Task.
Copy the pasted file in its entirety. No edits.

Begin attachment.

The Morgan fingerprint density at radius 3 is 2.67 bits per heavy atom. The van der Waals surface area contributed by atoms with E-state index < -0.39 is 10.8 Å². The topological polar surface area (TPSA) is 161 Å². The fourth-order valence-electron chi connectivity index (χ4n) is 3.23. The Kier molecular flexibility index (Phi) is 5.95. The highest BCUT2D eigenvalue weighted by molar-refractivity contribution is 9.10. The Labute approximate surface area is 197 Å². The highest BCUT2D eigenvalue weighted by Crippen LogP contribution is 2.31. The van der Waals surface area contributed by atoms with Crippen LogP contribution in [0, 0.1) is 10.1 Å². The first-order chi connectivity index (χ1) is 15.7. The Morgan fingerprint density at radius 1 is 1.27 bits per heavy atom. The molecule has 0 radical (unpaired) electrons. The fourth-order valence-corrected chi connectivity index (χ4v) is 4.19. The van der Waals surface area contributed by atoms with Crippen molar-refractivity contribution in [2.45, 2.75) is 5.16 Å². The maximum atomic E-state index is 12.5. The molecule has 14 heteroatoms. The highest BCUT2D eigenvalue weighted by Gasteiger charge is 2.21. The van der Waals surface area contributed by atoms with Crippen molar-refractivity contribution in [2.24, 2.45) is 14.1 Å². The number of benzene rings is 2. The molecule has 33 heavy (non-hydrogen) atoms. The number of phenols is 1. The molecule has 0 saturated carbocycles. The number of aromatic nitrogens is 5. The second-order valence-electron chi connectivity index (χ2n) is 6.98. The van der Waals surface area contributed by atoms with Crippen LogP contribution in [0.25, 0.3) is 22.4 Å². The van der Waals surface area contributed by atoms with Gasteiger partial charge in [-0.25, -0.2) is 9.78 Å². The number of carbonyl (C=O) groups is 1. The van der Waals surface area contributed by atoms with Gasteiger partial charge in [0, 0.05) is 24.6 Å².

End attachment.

The Morgan fingerprint density at radius 3 is 2.67 bits per heavy atom. The van der Waals surface area contributed by atoms with E-state index < -0.39 is 10.8 Å². The topological polar surface area (TPSA) is 161 Å². The fourth-order valence-electron chi connectivity index (χ4n) is 3.23. The Kier molecular flexibility index (Phi) is 5.95. The highest BCUT2D eigenvalue weighted by molar-refractivity contribution is 9.10. The Labute approximate surface area is 197 Å². The highest BCUT2D eigenvalue weighted by Crippen LogP contribution is 2.31. The van der Waals surface area contributed by atoms with Crippen LogP contribution in [0, 0.1) is 10.1 Å². The first-order chi connectivity index (χ1) is 15.7. The Morgan fingerprint density at radius 1 is 1.27 bits per heavy atom. The molecule has 0 radical (unpaired) electrons. The fourth-order valence-corrected chi connectivity index (χ4v) is 4.19. The van der Waals surface area contributed by atoms with Crippen molar-refractivity contribution in [2.45, 2.75) is 5.16 Å². The maximum atomic E-state index is 12.5. The molecule has 14 heteroatoms. The highest BCUT2D eigenvalue weighted by Gasteiger charge is 2.21. The van der Waals surface area contributed by atoms with Crippen molar-refractivity contribution in [2.24, 2.45) is 14.1 Å². The number of benzene rings is 2. The molecule has 33 heavy (non-hydrogen) atoms. The number of phenols is 1. The molecule has 0 saturated carbocycles. The number of aromatic nitrogens is 5. The second-order valence-electron chi connectivity index (χ2n) is 6.98. The van der Waals surface area contributed by atoms with Crippen LogP contribution in [0.25, 0.3) is 22.4 Å². The van der Waals surface area contributed by atoms with Gasteiger partial charge in [-0.25, -0.2) is 9.78 Å². The number of carbonyl (C=O) groups is 1. The van der Waals surface area contributed by atoms with Gasteiger partial charge in [0, 0.05) is 24.6 Å².